History lesson - January 24, 1946
TOKYO — Noted author Bill Holstein recently shared a copy of a memo from General Douglas MacArthur, the Supreme Commander for Allied Powers in Japan, circa Jan. 24, 1946, dealing with the question of what to do with Emperor Hirohito, Japan sovereign during World War II. Bill received this earlier from researcher Linda Goetz Holmes. I attach the MacArthur memo and the Holmes letter below for any history buffs out there who may be interested, with thanks to Bill Holstein. Some of you may have already seen it, but it’s worth another look.
Some background: The Allied occupation of Japan, led by the United States began in September 1945, after Japan’s formal surrender, and several hundred thousand soldiers were initially stationed here. MacArthur ran the show from his office in the Dai-Ichi building facing the Imperial grounds, overseeing sweeping democratic reforms as well as the arrest of several dozen war criminals including Japanese government and military leaders in preparation for a war crimes tribunal.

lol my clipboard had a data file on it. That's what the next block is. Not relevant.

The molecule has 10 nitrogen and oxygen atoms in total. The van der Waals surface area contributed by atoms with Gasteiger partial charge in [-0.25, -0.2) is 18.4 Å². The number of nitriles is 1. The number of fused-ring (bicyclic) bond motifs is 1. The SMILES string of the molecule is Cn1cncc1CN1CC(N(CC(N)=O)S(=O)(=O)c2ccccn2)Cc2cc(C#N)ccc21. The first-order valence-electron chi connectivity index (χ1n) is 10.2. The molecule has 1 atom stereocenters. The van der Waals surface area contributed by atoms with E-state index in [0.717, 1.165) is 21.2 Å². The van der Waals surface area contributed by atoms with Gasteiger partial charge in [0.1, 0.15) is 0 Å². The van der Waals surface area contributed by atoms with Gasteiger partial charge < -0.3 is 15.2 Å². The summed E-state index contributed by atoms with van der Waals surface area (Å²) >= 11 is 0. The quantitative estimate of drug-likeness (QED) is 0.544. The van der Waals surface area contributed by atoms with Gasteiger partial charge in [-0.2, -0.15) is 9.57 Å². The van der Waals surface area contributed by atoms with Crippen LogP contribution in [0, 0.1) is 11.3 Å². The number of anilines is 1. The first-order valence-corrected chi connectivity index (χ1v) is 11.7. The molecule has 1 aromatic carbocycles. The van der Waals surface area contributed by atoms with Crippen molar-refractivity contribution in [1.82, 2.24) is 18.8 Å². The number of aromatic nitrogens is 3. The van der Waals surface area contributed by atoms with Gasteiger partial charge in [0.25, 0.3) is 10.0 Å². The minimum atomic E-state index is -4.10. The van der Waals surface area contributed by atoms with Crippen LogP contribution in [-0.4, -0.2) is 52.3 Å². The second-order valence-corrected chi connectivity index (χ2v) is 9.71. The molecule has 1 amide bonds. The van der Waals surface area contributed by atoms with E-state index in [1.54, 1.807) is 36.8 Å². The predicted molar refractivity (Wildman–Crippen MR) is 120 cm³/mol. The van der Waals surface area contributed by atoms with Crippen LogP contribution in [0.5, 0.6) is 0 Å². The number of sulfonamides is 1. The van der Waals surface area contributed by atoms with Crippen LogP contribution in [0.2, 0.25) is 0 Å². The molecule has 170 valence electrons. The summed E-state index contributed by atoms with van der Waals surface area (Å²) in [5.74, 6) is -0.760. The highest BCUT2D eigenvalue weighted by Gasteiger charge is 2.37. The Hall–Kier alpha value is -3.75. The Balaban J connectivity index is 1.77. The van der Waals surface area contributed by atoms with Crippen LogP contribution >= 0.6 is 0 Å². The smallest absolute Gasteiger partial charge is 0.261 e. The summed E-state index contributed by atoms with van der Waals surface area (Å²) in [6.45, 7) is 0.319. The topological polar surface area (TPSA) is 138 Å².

MacArthur had first met with Emperor Hirohito on Sept. 27 at the U.S. Embassy residence in Tokyo. A photo of their meeting, in which the casually dressed General, hands in back pockets, towered over Hirohito in his formal morning coat, conveyed to the Japanese public who was now in charge. Many Allied political and military leaders wanted Hirohito to be arrested and tried along with the others as a war criminal. But MacArthur resisted, arguing that it was better to keep Hirohito where he was, if downgraded to a figurehead.